In this book targeted at a general audience, Francisco Ayala brings both his theological and biological expertise to bear on the challenge of contemporary "intelligent design" creationism. Trained in a Catholic seminary in Spain and now a distinguished evolutionary biologist, Ayala sees no conflict between religion and science. Indeed, he argues that evolutionary biology provides an important solution to the theological problem of evil.
The problem of evil is a classic theological conundrum that faces Christians who believe that God is simultaneously all powerful and all good. How could such a deity allow evil to exist in the world? Ayala's solution is "Darwin's gift" of evolutionary biology. Translated into evolutionary terms, the problem of evil becomes the problem of why numerous imperfections could be allowed in a wide range of organisms if in fact they were created by an all powerful and all good deity (p 159). Why would God design human eyes with a blind spot, Ayala asks, and squid eyes without? "Did the Designer have greater love for squids than for humans and, thus, exhibit greater care in designing their eyes than ours?" (p 154). Evolution by natural selection provides the answer for these imperfections. Evolution is a tinkerer, working with what is available to make what it can, imperfections and all. To ascribe the "dysfunctions, oddities, cruelties, and sadism that pervade the world of life"to the direct agency of the Creator, according to Ayala, "amounts to blasphemy" (p 160). Ayala's advice to religious persons is to accept that evolution by natural selection saves them from this blasphemy. At the same time, Ayala counsels that science has its limits and does not exclude religion or religious understanding. For Ayala, science provides sound understanding of the natural world, while religion speaks to questions of meaning and value that simply lie beyond the domain of any scientific investigation.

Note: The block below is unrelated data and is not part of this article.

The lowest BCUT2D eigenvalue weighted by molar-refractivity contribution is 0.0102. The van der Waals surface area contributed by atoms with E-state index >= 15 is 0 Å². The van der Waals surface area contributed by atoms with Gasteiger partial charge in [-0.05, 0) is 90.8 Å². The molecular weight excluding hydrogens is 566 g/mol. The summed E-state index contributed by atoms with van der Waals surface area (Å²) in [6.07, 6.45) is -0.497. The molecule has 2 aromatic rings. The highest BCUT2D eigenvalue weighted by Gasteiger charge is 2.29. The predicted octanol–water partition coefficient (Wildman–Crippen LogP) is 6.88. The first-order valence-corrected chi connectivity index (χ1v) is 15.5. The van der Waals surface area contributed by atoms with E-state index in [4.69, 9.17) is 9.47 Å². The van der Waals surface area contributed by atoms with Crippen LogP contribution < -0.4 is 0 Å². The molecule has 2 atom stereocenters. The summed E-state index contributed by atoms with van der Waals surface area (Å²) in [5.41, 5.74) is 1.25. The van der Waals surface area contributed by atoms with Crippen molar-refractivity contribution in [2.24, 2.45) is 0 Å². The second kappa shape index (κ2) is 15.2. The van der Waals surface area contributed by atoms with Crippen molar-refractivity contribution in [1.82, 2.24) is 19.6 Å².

Ayala's explanation of evolutionary biology in Darwin's Gift is masterful. He effortlessly explains the conceptual foundations of evolution in sections on natural selection, adaptation, and speciation. With characteristic clarity, Ayala also includes recent results from genomics and molecular biology. The result is a rich portrait of evolutionary biology that is accessible to a wide range of readers. Chapters 3 to 7 in Darwin's Gift are dedicated to a careful explanation of the basic processes of evolution and natural selection, their application to human evolution, and the relevance of new understanding drawn from the study of molecular sequences of DNA and proteins. The incorporation of results from molecular biology is especially valuable to a general audience that rarely sees the intersection of genomics, bioinformatics, and evolutionary biology.
Ayala also includes a final chapter on the history and philosophy of science. While he acknowledges that it is not necessary for the arguments he makes earlier in his book, it is a welcome introduction to ideas of evidence, inference, and change in biology.
Darwin's Gift is an masterful addition to the popular literature on evolutionary biology. Ayala does not present an exhaustive survey of now familiar creationists' objections, nor should he. Instead, he offers in clear and lucid prose an interesting and incisive critique of design based on his rich understanding of both evolutionary biology and Christian theology. Although Darwin's Gift has few imperfections itself, its advice to embrace nature's imperfections and understand them through evolutionary biology is extremely compelling.